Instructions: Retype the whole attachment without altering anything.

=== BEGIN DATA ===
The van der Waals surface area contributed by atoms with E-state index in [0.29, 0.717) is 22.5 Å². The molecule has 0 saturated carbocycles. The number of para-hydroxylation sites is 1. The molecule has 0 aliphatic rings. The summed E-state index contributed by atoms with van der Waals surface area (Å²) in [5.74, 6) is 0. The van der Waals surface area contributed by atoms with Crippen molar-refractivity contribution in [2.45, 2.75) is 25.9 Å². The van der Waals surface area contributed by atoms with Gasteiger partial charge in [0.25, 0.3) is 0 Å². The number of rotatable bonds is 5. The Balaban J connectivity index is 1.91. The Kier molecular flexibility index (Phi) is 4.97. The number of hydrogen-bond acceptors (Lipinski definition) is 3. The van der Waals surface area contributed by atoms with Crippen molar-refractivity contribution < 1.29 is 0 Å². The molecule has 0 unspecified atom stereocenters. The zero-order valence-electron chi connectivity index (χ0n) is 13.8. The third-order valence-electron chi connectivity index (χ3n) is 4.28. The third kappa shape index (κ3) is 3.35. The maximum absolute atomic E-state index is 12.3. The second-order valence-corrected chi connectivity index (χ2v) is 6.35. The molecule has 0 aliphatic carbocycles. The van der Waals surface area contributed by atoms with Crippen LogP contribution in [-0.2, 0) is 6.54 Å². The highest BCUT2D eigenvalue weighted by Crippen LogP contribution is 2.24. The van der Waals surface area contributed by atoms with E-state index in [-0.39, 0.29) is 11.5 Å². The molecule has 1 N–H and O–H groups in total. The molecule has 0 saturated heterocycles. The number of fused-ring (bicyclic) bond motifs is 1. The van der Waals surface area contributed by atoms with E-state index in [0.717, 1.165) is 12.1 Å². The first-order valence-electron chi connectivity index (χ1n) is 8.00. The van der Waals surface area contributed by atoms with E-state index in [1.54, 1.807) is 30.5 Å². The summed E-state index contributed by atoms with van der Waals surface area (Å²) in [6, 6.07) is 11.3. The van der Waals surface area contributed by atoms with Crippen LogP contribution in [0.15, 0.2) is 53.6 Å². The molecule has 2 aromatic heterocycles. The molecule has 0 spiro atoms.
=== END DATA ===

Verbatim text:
The van der Waals surface area contributed by atoms with E-state index in [0.29, 0.717) is 22.5 Å². The molecule has 0 saturated carbocycles. The number of para-hydroxylation sites is 1. The molecule has 0 aliphatic rings. The summed E-state index contributed by atoms with van der Waals surface area (Å²) in [5.74, 6) is 0. The van der Waals surface area contributed by atoms with Crippen molar-refractivity contribution in [2.45, 2.75) is 25.9 Å². The van der Waals surface area contributed by atoms with Gasteiger partial charge in [0.25, 0.3) is 0 Å². The number of rotatable bonds is 5. The Balaban J connectivity index is 1.91. The Kier molecular flexibility index (Phi) is 4.97. The number of hydrogen-bond acceptors (Lipinski definition) is 3. The van der Waals surface area contributed by atoms with Crippen molar-refractivity contribution < 1.29 is 0 Å². The molecule has 0 unspecified atom stereocenters. The zero-order valence-electron chi connectivity index (χ0n) is 13.8. The third-order valence-electron chi connectivity index (χ3n) is 4.28. The third kappa shape index (κ3) is 3.35. The maximum absolute atomic E-state index is 12.3. The second-order valence-corrected chi connectivity index (χ2v) is 6.35. The molecule has 0 aliphatic carbocycles. The van der Waals surface area contributed by atoms with Crippen LogP contribution in [-0.2, 0) is 6.54 Å². The highest BCUT2D eigenvalue weighted by Crippen LogP contribution is 2.24. The van der Waals surface area contributed by atoms with E-state index in [-0.39, 0.29) is 11.5 Å². The molecule has 1 N–H and O–H groups in total. The molecule has 0 saturated heterocycles. The number of fused-ring (bicyclic) bond motifs is 1. The van der Waals surface area contributed by atoms with E-state index in [0.717, 1.165) is 12.1 Å². The first-order valence-electron chi connectivity index (χ1n) is 8.00. The van der Waals surface area contributed by atoms with E-state index in [1.54, 1.807) is 30.5 Å². The summed E-state index contributed by atoms with van der Waals surface area (Å²) in [6, 6.07) is 11.3. The van der Waals surface area contributed by atoms with Crippen LogP contribution in [0.15, 0.2) is 53.6 Å². The molecule has 2 aromatic heterocycles. The molecule has 0 spiro atoms.